Volume 86, Number 4, May 2009
|Number of page(s)||6|
|Section||Condensed Matter: Structural, Mechanical and Thermal Properties|
|Published online||20 May 2009|
Dewetting of thin polymer films: Influence of interface evolution
Laboratoire de Physico-Chimie Théorique - UMR CNRS Gulliver 7083, ESPCI - 10 rue Vauquelin, F-75231 Paris, France, EU
Corresponding author: firstname.lastname@example.org
Accepted: 22 April 2009
The dewetting dynamics of ultrathin polymer films, e.g., in the model system of polystyrene on a polydimethylsiloxane-covered substrate, exhibits interesting behavior like a fast decay of the dewetting velocity and a maximum in the width of the built-up rim in the course of time. These features have been recently ascribed to the relaxation of residual stresses in the film that stem from the nonequilibrium preparation of the samples. Recent experiments by Coppée et al. on PS with low molecular weight, where such stresses could not be evidenced, showed however similar behavior. By scaling arguments and numerical solution of a thin-film viscoelastic model we show that the maximum in the width of the rim can be caused by a temporal evolution of the friction coefficient (or equivalently of the slip length), for which we discuss two possible mechanisms. In addition, the maximum in the width is affected by the sample age. As a consequence, knowing the temporal behavior of friction (or slip length) in principle allows to measure the aging dynamics of a polymer-polymer interface by simple dewetting experiments.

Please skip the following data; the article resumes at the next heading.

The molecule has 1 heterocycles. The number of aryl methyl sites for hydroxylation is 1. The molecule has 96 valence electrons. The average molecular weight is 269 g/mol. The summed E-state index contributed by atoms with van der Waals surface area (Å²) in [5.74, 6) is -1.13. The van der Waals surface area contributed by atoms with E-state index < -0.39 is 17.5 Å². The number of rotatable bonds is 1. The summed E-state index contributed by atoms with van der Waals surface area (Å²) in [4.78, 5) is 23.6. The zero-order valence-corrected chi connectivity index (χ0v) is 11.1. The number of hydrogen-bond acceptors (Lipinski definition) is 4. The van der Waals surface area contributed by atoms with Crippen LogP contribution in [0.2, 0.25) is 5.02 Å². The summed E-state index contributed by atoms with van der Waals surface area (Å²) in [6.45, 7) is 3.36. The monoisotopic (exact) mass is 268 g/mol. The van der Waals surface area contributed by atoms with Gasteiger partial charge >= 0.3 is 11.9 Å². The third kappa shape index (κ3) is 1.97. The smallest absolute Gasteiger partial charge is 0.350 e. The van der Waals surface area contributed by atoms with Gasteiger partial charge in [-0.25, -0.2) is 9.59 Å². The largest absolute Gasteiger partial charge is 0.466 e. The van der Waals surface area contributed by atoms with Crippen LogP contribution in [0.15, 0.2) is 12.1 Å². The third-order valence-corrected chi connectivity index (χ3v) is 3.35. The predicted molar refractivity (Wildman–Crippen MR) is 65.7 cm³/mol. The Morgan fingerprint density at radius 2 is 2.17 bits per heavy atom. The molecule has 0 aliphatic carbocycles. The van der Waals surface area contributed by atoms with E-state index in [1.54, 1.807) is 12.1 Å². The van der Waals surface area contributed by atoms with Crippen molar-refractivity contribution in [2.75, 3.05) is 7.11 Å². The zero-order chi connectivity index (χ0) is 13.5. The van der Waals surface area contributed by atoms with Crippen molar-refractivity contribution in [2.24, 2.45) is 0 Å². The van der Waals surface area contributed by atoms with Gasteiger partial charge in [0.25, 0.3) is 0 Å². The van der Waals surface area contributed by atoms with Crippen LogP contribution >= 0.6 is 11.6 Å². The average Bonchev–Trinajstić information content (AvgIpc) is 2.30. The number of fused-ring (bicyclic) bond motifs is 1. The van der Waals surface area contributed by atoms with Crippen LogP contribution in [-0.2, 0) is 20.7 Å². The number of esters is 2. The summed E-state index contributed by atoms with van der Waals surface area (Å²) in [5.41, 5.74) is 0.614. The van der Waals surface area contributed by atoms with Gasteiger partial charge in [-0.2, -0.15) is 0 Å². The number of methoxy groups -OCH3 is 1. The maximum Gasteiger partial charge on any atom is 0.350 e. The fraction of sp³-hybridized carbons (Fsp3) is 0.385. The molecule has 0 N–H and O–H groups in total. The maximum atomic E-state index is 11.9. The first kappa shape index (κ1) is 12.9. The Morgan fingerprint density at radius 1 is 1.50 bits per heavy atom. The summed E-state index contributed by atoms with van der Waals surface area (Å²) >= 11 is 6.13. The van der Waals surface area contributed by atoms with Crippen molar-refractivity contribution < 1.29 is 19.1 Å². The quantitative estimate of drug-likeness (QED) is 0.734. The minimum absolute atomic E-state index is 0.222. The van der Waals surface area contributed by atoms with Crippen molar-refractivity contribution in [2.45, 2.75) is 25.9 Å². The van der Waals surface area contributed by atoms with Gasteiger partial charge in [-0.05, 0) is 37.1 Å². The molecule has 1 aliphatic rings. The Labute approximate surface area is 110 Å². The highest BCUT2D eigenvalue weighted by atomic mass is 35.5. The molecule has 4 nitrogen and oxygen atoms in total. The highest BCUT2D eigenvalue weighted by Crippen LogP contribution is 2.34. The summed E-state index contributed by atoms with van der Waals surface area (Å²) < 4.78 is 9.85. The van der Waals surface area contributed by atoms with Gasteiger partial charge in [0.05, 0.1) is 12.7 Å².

PACS: 68.60.-p – Physical properties of thin films, nonelectronic / 68.15.+e – Liquid thin films / 83.10.-y – Rheology: Fundamentals and theoretical
© EPLA, 2009
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